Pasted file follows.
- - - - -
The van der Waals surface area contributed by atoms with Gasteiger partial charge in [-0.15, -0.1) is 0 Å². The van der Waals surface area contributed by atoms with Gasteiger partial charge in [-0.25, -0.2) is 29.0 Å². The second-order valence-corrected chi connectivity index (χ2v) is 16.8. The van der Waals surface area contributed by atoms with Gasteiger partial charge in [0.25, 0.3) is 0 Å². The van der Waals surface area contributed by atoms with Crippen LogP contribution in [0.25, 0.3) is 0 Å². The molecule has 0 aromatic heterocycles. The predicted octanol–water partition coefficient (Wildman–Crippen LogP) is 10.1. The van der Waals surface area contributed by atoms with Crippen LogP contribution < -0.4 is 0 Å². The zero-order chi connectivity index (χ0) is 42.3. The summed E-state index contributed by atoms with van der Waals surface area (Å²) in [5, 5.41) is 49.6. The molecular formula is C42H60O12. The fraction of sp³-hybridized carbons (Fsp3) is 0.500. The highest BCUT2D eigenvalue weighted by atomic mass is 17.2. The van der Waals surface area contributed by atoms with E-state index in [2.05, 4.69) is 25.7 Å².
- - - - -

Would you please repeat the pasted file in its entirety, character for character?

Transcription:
The van der Waals surface area contributed by atoms with Gasteiger partial charge in [-0.15, -0.1) is 0 Å². The van der Waals surface area contributed by atoms with Gasteiger partial charge in [-0.25, -0.2) is 29.0 Å². The second-order valence-corrected chi connectivity index (χ2v) is 16.8. The van der Waals surface area contributed by atoms with Gasteiger partial charge in [0.25, 0.3) is 0 Å². The van der Waals surface area contributed by atoms with Crippen LogP contribution in [0.25, 0.3) is 0 Å². The molecule has 0 aromatic heterocycles. The predicted octanol–water partition coefficient (Wildman–Crippen LogP) is 10.1. The van der Waals surface area contributed by atoms with Crippen LogP contribution < -0.4 is 0 Å². The zero-order chi connectivity index (χ0) is 42.3. The summed E-state index contributed by atoms with van der Waals surface area (Å²) in [5, 5.41) is 49.6. The molecular formula is C42H60O12. The fraction of sp³-hybridized carbons (Fsp3) is 0.500. The highest BCUT2D eigenvalue weighted by atomic mass is 17.2. The van der Waals surface area contributed by atoms with E-state index in [2.05, 4.69) is 25.7 Å².